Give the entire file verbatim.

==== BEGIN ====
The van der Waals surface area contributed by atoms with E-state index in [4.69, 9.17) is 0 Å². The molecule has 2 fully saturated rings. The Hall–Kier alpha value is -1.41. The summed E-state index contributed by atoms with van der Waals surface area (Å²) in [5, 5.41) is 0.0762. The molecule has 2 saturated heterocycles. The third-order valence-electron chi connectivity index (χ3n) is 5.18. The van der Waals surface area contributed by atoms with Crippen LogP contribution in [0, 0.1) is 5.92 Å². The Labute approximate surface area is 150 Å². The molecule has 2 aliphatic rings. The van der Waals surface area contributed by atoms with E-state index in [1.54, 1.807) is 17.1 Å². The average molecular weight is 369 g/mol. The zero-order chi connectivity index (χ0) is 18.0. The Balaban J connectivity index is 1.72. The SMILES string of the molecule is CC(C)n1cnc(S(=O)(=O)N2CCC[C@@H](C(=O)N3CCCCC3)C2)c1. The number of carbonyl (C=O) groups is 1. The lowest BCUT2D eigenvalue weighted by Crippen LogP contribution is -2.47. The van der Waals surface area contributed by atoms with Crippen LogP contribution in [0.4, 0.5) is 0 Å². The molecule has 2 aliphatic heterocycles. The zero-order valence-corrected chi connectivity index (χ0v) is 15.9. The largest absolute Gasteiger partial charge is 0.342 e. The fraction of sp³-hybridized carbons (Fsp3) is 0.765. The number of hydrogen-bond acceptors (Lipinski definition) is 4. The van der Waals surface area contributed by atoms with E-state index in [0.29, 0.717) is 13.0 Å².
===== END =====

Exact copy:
The van der Waals surface area contributed by atoms with E-state index in [4.69, 9.17) is 0 Å². The molecule has 2 fully saturated rings. The Hall–Kier alpha value is -1.41. The summed E-state index contributed by atoms with van der Waals surface area (Å²) in [5, 5.41) is 0.0762. The molecule has 2 saturated heterocycles. The third-order valence-electron chi connectivity index (χ3n) is 5.18. The van der Waals surface area contributed by atoms with Crippen LogP contribution in [0, 0.1) is 5.92 Å². The Labute approximate surface area is 150 Å². The molecule has 2 aliphatic rings. The van der Waals surface area contributed by atoms with E-state index in [1.54, 1.807) is 17.1 Å². The average molecular weight is 369 g/mol. The zero-order chi connectivity index (χ0) is 18.0. The Balaban J connectivity index is 1.72. The SMILES string of the molecule is CC(C)n1cnc(S(=O)(=O)N2CCC[C@@H](C(=O)N3CCCCC3)C2)c1. The number of carbonyl (C=O) groups is 1. The lowest BCUT2D eigenvalue weighted by Crippen LogP contribution is -2.47. The van der Waals surface area contributed by atoms with Crippen LogP contribution in [0.4, 0.5) is 0 Å². The molecule has 2 aliphatic heterocycles. The zero-order valence-corrected chi connectivity index (χ0v) is 15.9. The largest absolute Gasteiger partial charge is 0.342 e. The fraction of sp³-hybridized carbons (Fsp3) is 0.765. The number of hydrogen-bond acceptors (Lipinski definition) is 4. The van der Waals surface area contributed by atoms with E-state index in [0.29, 0.717) is 13.0 Å².